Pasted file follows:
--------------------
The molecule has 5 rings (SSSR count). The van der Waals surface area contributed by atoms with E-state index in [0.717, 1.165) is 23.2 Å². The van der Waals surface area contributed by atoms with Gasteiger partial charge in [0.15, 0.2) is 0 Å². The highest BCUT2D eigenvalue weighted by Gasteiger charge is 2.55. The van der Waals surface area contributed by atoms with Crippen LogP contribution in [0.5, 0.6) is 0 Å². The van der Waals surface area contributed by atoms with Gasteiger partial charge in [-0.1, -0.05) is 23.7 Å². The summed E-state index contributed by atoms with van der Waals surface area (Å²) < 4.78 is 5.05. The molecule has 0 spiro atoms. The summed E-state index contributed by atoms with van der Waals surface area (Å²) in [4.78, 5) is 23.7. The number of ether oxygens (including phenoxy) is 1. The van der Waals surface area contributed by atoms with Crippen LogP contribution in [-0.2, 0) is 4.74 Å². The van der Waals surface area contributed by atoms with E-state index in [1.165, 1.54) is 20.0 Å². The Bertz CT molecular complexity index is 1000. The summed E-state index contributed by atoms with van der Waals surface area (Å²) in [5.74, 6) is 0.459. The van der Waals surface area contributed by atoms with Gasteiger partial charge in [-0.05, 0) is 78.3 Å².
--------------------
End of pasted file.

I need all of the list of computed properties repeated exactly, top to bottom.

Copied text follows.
The molecule has 5 rings (SSSR count). The van der Waals surface area contributed by atoms with E-state index in [0.717, 1.165) is 23.2 Å². The van der Waals surface area contributed by atoms with Gasteiger partial charge in [0.15, 0.2) is 0 Å². The highest BCUT2D eigenvalue weighted by Gasteiger charge is 2.55. The van der Waals surface area contributed by atoms with Crippen LogP contribution in [0.5, 0.6) is 0 Å². The van der Waals surface area contributed by atoms with Gasteiger partial charge in [-0.1, -0.05) is 23.7 Å². The summed E-state index contributed by atoms with van der Waals surface area (Å²) < 4.78 is 5.05. The molecule has 0 spiro atoms. The summed E-state index contributed by atoms with van der Waals surface area (Å²) in [4.78, 5) is 23.7. The number of ether oxygens (including phenoxy) is 1. The van der Waals surface area contributed by atoms with Crippen LogP contribution in [-0.2, 0) is 4.74 Å². The van der Waals surface area contributed by atoms with E-state index in [1.165, 1.54) is 20.0 Å². The Bertz CT molecular complexity index is 1000. The summed E-state index contributed by atoms with van der Waals surface area (Å²) in [5.74, 6) is 0.459. The van der Waals surface area contributed by atoms with Gasteiger partial charge in [-0.05, 0) is 78.3 Å².